As horrifying as the Hiroshima and Nagasaki bombs were, the quantum leap forward in destructive power afforded by the hydrogen bomb made our situation far more perilous. We've been fortunate that virtually unthinkable destruction has not ensued since the nuclear arms race of the 1950s.
Let's not kid ourselves. The deal with Iran that President Barack Obama so proudly announced on Tuesday does not prevent the Islamic Republic from becoming a nuclear power. Far from it. The unasked, and unanswered, question in all the predictable hubbub and blather is how much that matters.
The New York Times manages to revive the myth of atomic scientist Robert Oppenheimer as a man broken, his career ended by a long-discredited security hearing in the 1950s, in spite of plenty of evidence to the contrary.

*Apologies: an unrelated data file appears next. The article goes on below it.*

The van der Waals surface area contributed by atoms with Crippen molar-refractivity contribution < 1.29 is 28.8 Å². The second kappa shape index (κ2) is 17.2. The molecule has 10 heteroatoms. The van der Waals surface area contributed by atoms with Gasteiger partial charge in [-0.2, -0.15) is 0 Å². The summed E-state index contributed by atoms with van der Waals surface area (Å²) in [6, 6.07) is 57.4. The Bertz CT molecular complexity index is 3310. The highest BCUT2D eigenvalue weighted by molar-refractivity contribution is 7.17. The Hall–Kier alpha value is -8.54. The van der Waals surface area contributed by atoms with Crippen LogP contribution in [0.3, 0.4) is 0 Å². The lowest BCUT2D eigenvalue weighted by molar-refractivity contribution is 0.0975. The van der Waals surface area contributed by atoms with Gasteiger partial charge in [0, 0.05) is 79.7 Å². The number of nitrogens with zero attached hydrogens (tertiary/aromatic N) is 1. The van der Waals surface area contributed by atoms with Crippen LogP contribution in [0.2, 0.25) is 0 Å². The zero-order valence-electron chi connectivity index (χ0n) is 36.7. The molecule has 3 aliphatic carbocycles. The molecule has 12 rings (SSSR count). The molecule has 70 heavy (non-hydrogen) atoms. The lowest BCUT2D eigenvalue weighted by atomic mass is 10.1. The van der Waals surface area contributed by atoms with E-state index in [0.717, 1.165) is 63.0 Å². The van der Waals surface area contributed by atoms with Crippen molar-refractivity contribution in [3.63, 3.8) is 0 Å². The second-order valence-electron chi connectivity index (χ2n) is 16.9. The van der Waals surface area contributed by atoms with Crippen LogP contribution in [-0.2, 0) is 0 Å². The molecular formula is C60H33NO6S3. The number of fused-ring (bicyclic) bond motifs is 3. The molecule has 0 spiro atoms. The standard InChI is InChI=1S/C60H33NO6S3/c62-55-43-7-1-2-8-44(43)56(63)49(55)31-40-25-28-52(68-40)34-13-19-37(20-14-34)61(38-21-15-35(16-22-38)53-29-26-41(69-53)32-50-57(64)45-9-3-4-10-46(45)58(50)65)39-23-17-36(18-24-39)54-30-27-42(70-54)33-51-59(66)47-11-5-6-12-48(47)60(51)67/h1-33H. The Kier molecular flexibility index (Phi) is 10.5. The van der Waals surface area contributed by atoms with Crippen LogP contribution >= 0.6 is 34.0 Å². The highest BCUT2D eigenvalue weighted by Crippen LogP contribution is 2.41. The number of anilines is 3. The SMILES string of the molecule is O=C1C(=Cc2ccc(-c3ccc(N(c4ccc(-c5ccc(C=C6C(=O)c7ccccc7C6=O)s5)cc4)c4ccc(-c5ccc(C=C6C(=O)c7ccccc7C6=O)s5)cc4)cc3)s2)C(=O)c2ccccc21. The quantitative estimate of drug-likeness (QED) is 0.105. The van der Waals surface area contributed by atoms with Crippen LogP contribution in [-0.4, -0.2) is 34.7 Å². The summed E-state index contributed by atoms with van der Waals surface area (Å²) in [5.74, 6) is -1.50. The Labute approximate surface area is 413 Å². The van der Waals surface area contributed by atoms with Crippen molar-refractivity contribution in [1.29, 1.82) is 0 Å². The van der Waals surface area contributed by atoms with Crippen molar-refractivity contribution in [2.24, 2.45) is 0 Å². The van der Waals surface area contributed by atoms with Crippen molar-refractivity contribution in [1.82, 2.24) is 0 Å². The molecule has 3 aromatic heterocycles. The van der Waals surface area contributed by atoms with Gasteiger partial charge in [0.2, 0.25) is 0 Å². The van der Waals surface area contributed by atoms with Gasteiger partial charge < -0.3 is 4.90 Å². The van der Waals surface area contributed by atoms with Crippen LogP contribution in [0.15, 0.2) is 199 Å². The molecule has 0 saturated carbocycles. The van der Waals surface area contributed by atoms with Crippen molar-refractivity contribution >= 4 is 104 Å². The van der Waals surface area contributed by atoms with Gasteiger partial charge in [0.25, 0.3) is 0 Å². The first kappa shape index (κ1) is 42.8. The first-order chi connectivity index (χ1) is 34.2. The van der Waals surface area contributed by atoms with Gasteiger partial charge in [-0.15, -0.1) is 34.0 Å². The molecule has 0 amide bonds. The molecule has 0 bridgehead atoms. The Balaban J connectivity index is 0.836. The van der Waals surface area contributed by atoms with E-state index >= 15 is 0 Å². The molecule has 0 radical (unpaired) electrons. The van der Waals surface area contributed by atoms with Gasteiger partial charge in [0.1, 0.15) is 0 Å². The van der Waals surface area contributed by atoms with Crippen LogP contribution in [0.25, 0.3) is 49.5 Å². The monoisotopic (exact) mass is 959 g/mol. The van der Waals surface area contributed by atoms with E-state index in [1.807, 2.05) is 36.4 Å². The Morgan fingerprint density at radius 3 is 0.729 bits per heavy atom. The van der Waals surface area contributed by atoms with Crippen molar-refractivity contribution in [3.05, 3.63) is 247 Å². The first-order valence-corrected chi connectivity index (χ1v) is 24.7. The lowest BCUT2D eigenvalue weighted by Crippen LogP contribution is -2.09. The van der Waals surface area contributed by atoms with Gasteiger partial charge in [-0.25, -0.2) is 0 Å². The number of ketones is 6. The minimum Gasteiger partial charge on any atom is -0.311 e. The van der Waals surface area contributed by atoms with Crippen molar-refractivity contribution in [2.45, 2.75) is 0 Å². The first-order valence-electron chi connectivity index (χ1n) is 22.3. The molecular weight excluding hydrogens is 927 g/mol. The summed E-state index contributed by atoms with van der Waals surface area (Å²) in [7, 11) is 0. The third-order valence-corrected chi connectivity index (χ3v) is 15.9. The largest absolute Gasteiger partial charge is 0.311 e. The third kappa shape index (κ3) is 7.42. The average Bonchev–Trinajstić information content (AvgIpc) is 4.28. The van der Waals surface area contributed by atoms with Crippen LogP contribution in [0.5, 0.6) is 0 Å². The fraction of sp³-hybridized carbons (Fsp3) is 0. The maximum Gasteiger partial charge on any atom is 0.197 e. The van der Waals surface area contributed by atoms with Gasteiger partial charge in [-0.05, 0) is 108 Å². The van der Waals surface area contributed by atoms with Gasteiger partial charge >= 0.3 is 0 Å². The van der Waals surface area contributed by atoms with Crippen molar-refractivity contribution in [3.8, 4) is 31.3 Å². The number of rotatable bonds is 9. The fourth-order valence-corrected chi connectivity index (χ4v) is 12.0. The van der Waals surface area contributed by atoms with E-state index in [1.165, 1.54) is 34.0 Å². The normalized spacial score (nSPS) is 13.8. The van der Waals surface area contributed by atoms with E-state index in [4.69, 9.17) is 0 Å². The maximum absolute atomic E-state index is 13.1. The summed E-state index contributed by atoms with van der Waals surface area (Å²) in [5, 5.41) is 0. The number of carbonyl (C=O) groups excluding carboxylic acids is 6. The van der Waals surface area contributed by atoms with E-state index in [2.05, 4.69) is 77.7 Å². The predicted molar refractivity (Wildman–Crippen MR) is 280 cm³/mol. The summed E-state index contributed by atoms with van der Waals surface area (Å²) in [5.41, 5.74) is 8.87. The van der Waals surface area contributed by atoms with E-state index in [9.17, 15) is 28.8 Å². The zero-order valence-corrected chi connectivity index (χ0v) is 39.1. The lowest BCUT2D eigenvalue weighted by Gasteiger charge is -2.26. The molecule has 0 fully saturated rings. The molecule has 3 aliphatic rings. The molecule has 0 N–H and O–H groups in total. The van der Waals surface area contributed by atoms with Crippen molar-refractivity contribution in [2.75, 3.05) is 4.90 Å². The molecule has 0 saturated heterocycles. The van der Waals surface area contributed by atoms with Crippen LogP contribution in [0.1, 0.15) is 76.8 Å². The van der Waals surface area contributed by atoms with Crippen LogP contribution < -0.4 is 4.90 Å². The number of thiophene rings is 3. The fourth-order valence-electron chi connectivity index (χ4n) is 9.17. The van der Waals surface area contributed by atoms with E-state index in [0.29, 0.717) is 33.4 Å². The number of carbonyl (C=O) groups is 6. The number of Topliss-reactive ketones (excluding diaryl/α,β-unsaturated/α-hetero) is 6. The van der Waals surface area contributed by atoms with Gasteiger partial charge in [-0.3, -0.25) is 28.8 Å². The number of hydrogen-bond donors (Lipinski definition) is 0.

One of the pioneers of psychology, Ruth Tolman, helped develop early treatment for PTSD after World War II, and led the effort to make psychology a science. So why is she remembered best as Richard Tolman's wife and Robert Oppenheimer's best friend?
Trinity was the culmination of the Manhattan Project where, during World War II, some of the best scientific minds toiled to perfect a device they called "the gadget." With the force of 20,000 tons of TNT, the gadget broke windows 90 miles away